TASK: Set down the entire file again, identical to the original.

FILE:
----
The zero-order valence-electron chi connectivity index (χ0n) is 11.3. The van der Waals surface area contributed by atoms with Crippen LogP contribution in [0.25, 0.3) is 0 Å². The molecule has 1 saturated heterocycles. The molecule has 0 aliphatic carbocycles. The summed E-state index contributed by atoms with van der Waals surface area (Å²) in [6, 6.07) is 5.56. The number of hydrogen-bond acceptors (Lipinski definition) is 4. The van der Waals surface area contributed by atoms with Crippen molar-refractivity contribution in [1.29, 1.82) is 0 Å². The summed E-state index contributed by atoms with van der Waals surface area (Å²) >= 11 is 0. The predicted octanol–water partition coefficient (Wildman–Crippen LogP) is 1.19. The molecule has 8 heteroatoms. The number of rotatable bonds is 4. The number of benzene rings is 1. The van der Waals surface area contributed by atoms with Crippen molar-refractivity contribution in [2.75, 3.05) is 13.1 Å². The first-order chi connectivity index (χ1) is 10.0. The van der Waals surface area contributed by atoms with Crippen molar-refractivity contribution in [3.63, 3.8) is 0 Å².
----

The zero-order valence-electron chi connectivity index (χ0n) is 11.3. The van der Waals surface area contributed by atoms with Crippen LogP contribution in [0.25, 0.3) is 0 Å². The molecule has 1 saturated heterocycles. The molecule has 0 aliphatic carbocycles. The summed E-state index contributed by atoms with van der Waals surface area (Å²) in [6, 6.07) is 5.56. The number of hydrogen-bond acceptors (Lipinski definition) is 4. The van der Waals surface area contributed by atoms with Crippen molar-refractivity contribution in [1.29, 1.82) is 0 Å². The summed E-state index contributed by atoms with van der Waals surface area (Å²) >= 11 is 0. The predicted octanol–water partition coefficient (Wildman–Crippen LogP) is 1.19. The molecule has 8 heteroatoms. The number of rotatable bonds is 4. The number of benzene rings is 1. The van der Waals surface area contributed by atoms with Crippen molar-refractivity contribution in [2.75, 3.05) is 13.1 Å². The first-order chi connectivity index (χ1) is 10.0. The van der Waals surface area contributed by atoms with Crippen molar-refractivity contribution in [3.63, 3.8) is 0 Å².